The nuptial dance of the nereids

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Invertebrates are awesome. In fact, if there was a "moral to the story" for this blog, that could very well be it. Today, I want to share a tale of some particularly awesome invertebrates. Their name is Nereis succinea . Nereid worms, for those of you who have not met them before, are wriggly little beasts. They're polychaetes, which means they're worms with myriad fringes down both sides of their bodies. They typically live in marine sediments and eat whatever they can get their jaws on. Those jaws, by the way, are freaking awesome. When a nereid eats, it everts its pharynx - in other words, it turns its throat inside-out. That pharynx can be surprisingly long, and it is armed with pinching jaws made from protein. I've held a nereid in my hand while it tried to bite me before - trust me, that experience was highly unnerving.  A hopeful Nereis succinea bachelor in my lab. Nereids also have fascinating reproduction, and that is what brought a researcher all the wa

Maritime Heritage Ecology

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Friends, I am proud to introduce you to a new term: Maritime Heritage Ecology .  This phrase refers to the fusion of biology and archaeology that is necessary for understanding the processes that shape underwater cultural heritage. As many of you know, I've studied shipwrecks since my PhD. They're island-like systems that aren't supposed to exist, so they present a number of extremely interesting biological questions. But shipwrecks aren't just habitats - they're also historical and cultural resources. They undergo their own transformations, as wood degrades, fishing gear gets entangled, artifacts get scattered, and metal corrodes. Shipwrecks are incredibly dynamic.  Moreover, shipwrecks are not the only type of cultural heritage that lands in the ocean. There are cars, planes, and tanks. There are structures like lighthouses, wharfs, ancient villages, and middens. There are artifacts like amphoras, statues, and weapons. All of them tell the story of human interacti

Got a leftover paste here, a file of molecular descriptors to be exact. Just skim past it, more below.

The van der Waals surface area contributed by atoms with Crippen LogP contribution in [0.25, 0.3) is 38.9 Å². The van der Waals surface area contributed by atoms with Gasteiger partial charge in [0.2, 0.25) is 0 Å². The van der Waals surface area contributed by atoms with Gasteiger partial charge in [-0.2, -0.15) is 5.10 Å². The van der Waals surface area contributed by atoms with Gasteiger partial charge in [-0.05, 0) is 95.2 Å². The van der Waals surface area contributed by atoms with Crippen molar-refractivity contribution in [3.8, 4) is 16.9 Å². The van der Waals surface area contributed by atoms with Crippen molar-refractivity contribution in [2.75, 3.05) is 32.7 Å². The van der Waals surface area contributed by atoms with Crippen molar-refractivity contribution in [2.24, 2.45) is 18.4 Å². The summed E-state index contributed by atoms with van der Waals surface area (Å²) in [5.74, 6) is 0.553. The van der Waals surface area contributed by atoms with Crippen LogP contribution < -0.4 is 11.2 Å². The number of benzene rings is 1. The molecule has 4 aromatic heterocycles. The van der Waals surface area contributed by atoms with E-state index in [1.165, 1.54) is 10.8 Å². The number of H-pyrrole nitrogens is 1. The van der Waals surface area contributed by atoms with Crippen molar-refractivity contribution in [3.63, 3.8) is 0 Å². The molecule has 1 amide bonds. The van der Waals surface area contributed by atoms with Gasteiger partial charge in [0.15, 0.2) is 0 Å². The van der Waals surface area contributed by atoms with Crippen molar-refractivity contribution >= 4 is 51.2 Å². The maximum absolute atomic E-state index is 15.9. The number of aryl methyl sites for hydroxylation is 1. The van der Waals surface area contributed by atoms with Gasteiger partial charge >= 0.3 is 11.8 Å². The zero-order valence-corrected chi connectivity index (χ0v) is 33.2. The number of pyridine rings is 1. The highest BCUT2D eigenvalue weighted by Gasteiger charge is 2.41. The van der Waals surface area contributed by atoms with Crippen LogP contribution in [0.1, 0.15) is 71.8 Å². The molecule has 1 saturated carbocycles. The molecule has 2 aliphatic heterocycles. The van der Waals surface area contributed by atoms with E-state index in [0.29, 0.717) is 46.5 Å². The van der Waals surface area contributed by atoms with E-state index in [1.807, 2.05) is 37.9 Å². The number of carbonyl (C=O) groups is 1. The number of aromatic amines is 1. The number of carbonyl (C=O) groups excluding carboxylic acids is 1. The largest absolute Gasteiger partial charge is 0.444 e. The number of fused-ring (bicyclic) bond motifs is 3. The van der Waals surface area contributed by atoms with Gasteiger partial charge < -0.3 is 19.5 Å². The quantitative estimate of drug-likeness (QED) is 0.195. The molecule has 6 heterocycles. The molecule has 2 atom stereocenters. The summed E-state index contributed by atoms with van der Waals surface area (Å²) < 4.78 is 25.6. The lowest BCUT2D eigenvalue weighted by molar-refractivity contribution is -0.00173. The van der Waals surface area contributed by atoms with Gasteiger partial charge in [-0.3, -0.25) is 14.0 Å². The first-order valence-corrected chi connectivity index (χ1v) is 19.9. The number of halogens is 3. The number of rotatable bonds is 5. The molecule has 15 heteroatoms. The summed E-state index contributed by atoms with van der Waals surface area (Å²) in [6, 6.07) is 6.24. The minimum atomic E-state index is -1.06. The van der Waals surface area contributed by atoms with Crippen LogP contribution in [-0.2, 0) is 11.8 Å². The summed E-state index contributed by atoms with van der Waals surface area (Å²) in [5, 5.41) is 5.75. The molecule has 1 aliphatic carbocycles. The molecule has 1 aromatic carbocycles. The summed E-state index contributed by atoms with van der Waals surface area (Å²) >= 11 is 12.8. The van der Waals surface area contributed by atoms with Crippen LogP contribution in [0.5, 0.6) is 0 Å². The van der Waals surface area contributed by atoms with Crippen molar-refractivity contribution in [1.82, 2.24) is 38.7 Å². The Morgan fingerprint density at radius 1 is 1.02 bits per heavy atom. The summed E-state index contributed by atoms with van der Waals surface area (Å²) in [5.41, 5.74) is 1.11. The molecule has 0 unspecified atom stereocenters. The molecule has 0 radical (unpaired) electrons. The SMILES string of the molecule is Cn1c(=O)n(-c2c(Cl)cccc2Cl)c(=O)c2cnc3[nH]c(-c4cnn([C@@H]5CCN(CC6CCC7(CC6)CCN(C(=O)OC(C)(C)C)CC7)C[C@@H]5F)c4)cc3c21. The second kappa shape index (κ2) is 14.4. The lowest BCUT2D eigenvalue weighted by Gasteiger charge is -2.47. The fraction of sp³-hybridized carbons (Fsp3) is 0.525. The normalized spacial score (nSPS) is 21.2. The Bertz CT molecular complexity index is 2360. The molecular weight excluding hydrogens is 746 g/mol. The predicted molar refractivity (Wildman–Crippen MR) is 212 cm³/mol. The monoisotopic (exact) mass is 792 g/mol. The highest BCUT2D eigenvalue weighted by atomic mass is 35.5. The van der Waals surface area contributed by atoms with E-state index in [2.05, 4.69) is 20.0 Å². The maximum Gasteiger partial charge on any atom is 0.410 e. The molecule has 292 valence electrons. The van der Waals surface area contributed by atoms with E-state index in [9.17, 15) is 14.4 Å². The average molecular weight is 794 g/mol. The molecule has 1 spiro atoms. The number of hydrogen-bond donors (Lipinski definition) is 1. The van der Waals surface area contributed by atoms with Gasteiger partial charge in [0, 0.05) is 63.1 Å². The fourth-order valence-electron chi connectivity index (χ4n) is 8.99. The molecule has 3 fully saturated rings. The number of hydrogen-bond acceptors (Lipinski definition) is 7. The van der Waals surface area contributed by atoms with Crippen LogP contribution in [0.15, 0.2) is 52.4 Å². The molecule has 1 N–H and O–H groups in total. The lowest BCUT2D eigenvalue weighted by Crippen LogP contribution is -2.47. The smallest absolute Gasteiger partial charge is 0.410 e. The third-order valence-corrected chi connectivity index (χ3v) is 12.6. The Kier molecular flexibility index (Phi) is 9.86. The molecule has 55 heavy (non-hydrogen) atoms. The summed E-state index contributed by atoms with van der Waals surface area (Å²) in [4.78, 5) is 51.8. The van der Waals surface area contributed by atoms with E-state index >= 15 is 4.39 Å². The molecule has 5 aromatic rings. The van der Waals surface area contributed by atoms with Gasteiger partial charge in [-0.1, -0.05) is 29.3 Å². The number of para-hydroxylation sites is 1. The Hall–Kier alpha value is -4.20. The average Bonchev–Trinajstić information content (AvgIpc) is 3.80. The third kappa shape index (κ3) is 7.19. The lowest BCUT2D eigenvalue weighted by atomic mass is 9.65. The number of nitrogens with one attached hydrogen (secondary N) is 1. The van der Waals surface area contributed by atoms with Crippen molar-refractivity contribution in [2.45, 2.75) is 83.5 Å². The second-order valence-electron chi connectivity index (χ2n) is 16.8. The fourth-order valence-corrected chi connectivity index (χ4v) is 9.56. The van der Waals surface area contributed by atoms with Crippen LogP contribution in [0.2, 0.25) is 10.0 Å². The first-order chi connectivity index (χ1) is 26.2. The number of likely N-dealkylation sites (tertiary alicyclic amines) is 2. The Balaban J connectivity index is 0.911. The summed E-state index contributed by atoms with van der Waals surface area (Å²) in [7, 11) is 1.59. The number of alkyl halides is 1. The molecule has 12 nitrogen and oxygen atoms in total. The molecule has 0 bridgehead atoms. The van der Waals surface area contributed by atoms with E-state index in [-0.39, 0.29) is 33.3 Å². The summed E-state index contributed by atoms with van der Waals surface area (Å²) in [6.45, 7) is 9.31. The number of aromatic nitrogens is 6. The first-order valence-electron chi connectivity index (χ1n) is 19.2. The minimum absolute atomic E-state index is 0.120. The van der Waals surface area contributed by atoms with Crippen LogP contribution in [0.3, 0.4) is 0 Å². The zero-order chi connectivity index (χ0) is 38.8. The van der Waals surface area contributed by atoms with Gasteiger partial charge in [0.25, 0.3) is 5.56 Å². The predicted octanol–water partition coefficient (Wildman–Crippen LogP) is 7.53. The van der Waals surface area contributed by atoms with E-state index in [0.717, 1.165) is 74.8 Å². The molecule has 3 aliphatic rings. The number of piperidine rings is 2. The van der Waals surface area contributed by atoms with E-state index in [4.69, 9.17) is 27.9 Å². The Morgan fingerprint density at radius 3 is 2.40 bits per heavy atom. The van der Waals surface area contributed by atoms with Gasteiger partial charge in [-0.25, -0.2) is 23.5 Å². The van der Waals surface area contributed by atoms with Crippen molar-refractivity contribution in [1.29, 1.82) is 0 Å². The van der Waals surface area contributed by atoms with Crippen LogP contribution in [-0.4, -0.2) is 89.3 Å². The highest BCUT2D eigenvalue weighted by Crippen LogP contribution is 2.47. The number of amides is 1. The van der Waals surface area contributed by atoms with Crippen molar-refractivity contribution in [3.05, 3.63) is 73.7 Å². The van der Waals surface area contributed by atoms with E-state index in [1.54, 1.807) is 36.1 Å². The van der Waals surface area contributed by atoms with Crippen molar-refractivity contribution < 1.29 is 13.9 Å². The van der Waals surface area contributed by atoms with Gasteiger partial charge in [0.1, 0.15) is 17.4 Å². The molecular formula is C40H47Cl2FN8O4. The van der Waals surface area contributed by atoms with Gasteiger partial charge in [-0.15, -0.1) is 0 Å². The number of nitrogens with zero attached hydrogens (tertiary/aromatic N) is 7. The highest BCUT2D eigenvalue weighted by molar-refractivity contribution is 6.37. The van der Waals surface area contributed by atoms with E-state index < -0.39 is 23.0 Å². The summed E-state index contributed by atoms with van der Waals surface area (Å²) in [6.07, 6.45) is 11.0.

Maximize

 "Let me swim against the tide... Maximize me  Let's go beyond reality If you can see what I see Hypnotize Maximize me" - "Maximize" by Amaranthe Every time I have a few spare minutes, I pull out an old project and try to take it one step forward. It's the only way I ever manage to finish things. The project I'm trying to finish now is my "dock study," which some of you might remember from 2017 . I spent the whole summer collecting data on fouling communities with my intern, Nicole , and we found some pretty cool stuff - bryozoan, hydroids, sponges. The project even had a surprise twist at the end when most of our animals died and were replaced by recruiting  barnacles . I started the summer with all sorts of fancy hypotheses about how the species were going to interact in intricate, mechanistic ways, but by the end of the summer, I had come to the conclusion that succession in marine fouling communities happens in one of two ways. Sometimes,

Problem solvers: part 2

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I know I've said this on the blog before: science involves learning all sorts of random skills that a normal person doesn't need. As problems come up , we do whatever it takes to fix them. Here's my latest example.  A Niskin bottle in my lab with both ends open. There are these things called Niskin bottles that are incredibly common in oceanography. Everyone uses them. The bottle itself is made out of thick plastic (PVC), and it has water-tight caps on both ends that close when triggered. You open the bottle on the surface, let ocean water flow through it all the way down, trigger the closing mechanism at your desired depth, and then bring up a sealed, temperature-controlled sample of water from a precise location. Niskin bottles work great.  I bought 10 Niskin bottles for our eDNA project and shipped them to Saipan for Calvin and Evan to use in the field. At the end of the trip, they packed the bottles back in the original boxes, added the padding, and sent them to me. Ea